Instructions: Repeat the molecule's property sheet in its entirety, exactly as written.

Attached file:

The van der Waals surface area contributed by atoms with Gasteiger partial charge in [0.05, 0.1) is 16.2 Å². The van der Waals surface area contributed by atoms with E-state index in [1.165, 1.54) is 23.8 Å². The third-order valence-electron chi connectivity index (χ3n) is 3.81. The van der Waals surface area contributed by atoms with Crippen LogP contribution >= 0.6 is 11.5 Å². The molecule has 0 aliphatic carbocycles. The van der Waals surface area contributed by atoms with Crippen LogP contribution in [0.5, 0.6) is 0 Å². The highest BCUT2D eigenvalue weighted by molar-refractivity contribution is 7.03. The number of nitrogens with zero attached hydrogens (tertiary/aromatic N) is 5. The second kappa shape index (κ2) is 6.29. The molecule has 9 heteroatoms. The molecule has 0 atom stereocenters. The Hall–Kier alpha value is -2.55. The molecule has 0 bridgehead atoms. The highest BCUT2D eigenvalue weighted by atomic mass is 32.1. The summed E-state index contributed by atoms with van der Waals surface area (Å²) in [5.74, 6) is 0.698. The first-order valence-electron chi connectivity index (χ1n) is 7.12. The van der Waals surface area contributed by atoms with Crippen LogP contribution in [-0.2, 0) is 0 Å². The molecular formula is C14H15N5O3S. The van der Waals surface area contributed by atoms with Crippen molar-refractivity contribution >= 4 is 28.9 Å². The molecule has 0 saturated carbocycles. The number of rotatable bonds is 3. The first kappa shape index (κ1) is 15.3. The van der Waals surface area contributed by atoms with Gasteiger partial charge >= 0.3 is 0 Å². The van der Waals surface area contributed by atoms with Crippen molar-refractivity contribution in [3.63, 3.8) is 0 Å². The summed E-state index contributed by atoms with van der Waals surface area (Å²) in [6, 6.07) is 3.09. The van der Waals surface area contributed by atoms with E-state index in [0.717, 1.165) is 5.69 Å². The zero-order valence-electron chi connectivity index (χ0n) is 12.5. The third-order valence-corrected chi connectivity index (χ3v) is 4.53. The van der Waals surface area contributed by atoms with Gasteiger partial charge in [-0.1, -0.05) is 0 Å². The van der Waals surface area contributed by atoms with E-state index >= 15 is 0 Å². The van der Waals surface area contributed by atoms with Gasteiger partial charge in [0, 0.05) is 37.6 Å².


The van der Waals surface area contributed by atoms with Gasteiger partial charge in [0.05, 0.1) is 16.2 Å². The van der Waals surface area contributed by atoms with E-state index in [1.165, 1.54) is 23.8 Å². The third-order valence-electron chi connectivity index (χ3n) is 3.81. The van der Waals surface area contributed by atoms with Crippen LogP contribution >= 0.6 is 11.5 Å². The molecule has 0 aliphatic carbocycles. The van der Waals surface area contributed by atoms with Crippen LogP contribution in [0.5, 0.6) is 0 Å². The highest BCUT2D eigenvalue weighted by molar-refractivity contribution is 7.03. The number of nitrogens with zero attached hydrogens (tertiary/aromatic N) is 5. The second kappa shape index (κ2) is 6.29. The molecule has 9 heteroatoms. The molecule has 0 atom stereocenters. The Hall–Kier alpha value is -2.55. The molecule has 0 bridgehead atoms. The highest BCUT2D eigenvalue weighted by atomic mass is 32.1. The summed E-state index contributed by atoms with van der Waals surface area (Å²) in [5.74, 6) is 0.698. The first-order valence-electron chi connectivity index (χ1n) is 7.12. The van der Waals surface area contributed by atoms with Crippen LogP contribution in [-0.2, 0) is 0 Å². The molecular formula is C14H15N5O3S. The van der Waals surface area contributed by atoms with Crippen molar-refractivity contribution >= 4 is 28.9 Å². The molecule has 0 saturated carbocycles. The number of rotatable bonds is 3. The first kappa shape index (κ1) is 15.3. The van der Waals surface area contributed by atoms with Gasteiger partial charge >= 0.3 is 0 Å². The van der Waals surface area contributed by atoms with Crippen molar-refractivity contribution in [3.63, 3.8) is 0 Å². The summed E-state index contributed by atoms with van der Waals surface area (Å²) in [6, 6.07) is 3.09. The van der Waals surface area contributed by atoms with E-state index in [0.717, 1.165) is 5.69 Å². The zero-order valence-electron chi connectivity index (χ0n) is 12.5. The third-order valence-corrected chi connectivity index (χ3v) is 4.53. The van der Waals surface area contributed by atoms with Gasteiger partial charge in [-0.1, -0.05) is 0 Å². The van der Waals surface area contributed by atoms with E-state index >= 15 is 0 Å². The van der Waals surface area contributed by atoms with Gasteiger partial charge in [0, 0.05) is 37.6 Å².